The Muslim faith believes that a prophecy foretells an epic battle that will be taking place between Christians and Islamists sometime in the future at the end of days in a place called Dabiq, a village in northern Syria. Dabiq also happens to be the name of an online magazine published, believe it or not, by the ISIS terrorist organization.
The magazine has been issued each month since July of 2014 and includes an array of articles dedicated to the art of terror and a history of Islam and its many incarnations around the globe. Particularly, it is a staunch defender of the caliphate which it believes will eventually rule over the greater part of the globe, ultimately leading to world domination.
Just a couple of weeks ago, the magazine announced that its editor-in-chief/resident scholar, Sheikh Abu Sulayman ash Shami, had been killed in a coalition airstrike in Tabqa, just to the southwest of Raqqa in January of this year. Raqqa is the perennial headquarters of ISIS in Syria and, up until recently, appeared assured of remaining so indefinitely.
Recently, General James “Mad Dog” Mattis has been focusing much of the fight against ISIS on long-standing strongholds in order to weaken supply lines to the rest of the armies that are spread out across the region. In so doing, Raqqa has become severely weakened and may fall soon, a major blow to the movement, to be sure.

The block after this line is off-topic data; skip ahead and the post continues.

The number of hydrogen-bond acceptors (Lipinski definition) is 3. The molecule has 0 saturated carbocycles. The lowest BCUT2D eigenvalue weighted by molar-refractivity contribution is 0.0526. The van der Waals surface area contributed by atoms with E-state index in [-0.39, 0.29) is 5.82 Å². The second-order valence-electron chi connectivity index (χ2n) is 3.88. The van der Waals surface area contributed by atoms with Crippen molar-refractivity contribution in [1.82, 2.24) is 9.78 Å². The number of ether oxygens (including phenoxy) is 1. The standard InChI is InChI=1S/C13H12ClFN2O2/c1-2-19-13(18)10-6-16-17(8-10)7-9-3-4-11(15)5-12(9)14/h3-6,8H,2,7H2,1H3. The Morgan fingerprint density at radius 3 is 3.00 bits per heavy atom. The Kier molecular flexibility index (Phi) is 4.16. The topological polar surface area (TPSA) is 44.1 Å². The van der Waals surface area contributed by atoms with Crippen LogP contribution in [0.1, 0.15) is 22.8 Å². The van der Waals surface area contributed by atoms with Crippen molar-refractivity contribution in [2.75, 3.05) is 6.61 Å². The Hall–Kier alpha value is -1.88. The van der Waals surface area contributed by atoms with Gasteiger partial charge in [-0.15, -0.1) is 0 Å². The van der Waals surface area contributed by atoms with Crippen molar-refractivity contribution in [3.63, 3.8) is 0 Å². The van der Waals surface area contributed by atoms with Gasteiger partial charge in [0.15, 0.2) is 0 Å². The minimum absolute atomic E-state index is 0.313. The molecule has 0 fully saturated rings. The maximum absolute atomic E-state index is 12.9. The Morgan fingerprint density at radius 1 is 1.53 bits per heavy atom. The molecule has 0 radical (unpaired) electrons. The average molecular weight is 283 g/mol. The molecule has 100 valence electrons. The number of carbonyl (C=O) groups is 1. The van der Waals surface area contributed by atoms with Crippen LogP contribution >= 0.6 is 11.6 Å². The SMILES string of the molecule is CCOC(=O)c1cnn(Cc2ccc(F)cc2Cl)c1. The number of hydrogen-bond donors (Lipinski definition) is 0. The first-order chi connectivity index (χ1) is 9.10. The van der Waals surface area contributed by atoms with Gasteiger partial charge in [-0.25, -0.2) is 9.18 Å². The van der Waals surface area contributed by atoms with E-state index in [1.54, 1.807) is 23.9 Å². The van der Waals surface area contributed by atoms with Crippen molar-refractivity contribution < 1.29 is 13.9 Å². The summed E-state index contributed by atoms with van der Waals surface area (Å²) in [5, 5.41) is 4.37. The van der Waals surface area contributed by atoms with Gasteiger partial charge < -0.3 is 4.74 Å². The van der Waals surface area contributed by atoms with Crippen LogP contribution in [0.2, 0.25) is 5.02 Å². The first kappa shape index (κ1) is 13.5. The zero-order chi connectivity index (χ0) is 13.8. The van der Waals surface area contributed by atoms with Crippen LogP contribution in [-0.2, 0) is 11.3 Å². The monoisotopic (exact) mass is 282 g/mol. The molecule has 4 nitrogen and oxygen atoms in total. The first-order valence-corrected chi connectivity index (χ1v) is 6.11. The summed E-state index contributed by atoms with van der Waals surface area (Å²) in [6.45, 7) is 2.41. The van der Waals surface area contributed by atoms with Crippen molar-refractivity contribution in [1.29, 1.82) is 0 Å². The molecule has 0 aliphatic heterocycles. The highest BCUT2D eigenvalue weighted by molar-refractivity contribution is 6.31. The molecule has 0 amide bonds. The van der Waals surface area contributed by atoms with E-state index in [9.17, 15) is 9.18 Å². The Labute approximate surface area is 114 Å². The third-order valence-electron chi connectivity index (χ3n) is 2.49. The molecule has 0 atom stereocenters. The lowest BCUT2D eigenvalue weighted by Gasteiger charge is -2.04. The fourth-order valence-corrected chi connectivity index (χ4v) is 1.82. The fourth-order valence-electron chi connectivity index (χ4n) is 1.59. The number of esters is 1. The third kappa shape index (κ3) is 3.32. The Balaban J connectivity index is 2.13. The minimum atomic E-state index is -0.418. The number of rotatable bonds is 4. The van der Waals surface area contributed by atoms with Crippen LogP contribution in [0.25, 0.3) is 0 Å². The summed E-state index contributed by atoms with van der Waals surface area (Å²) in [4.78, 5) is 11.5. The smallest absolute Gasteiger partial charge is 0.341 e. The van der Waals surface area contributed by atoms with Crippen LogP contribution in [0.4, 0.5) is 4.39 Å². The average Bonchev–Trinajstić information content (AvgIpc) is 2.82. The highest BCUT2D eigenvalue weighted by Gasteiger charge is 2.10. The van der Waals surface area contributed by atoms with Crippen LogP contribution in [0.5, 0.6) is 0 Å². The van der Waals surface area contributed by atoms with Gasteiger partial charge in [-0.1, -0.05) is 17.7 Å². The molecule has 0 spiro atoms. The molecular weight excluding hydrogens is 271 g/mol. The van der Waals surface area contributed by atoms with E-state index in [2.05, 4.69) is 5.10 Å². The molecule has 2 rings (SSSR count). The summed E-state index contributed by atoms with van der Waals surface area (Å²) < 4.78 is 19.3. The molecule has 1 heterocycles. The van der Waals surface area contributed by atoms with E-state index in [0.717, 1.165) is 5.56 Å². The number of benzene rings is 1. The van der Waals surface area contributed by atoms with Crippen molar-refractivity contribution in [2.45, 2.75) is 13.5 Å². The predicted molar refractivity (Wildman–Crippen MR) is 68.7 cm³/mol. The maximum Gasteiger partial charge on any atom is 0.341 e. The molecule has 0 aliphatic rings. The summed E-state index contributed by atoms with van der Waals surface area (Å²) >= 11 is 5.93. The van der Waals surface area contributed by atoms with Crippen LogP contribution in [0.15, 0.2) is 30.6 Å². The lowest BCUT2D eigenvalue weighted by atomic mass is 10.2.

Revealed by the ISIS magazine also was a stunning fact that their editor-in-chief was also an American computer scientist.
Sulayman has been the subject of scrutiny by American intelligence agencies as far back as 2013 when the FBI placed a $50K reward on his head. What was more shocking was that the biography listed as part of the eulogy offered in the magazine upon Sulayman’s death seemed eerily close to details of another man who had resided here in the United States by the name of Ahmad Abousamra. That name alerted terror experts immediately, for it was Abousamra who had been leading an ISIS terror propaganda magazine online, used for recruitment of young jihadis.
As his job’s importance increased over the years, so too did his invective tone regarding “the Crusaders” and “Soldiers of the Cross.” In an effort to drive even more radical Islamists to join the cause, Abousamra made a decision to change the name of the magazine from Dabiq to Rumiyah. A translation of the word revealed a deep, dark secret that was about to strike fear into the hearts of Christians the world over.
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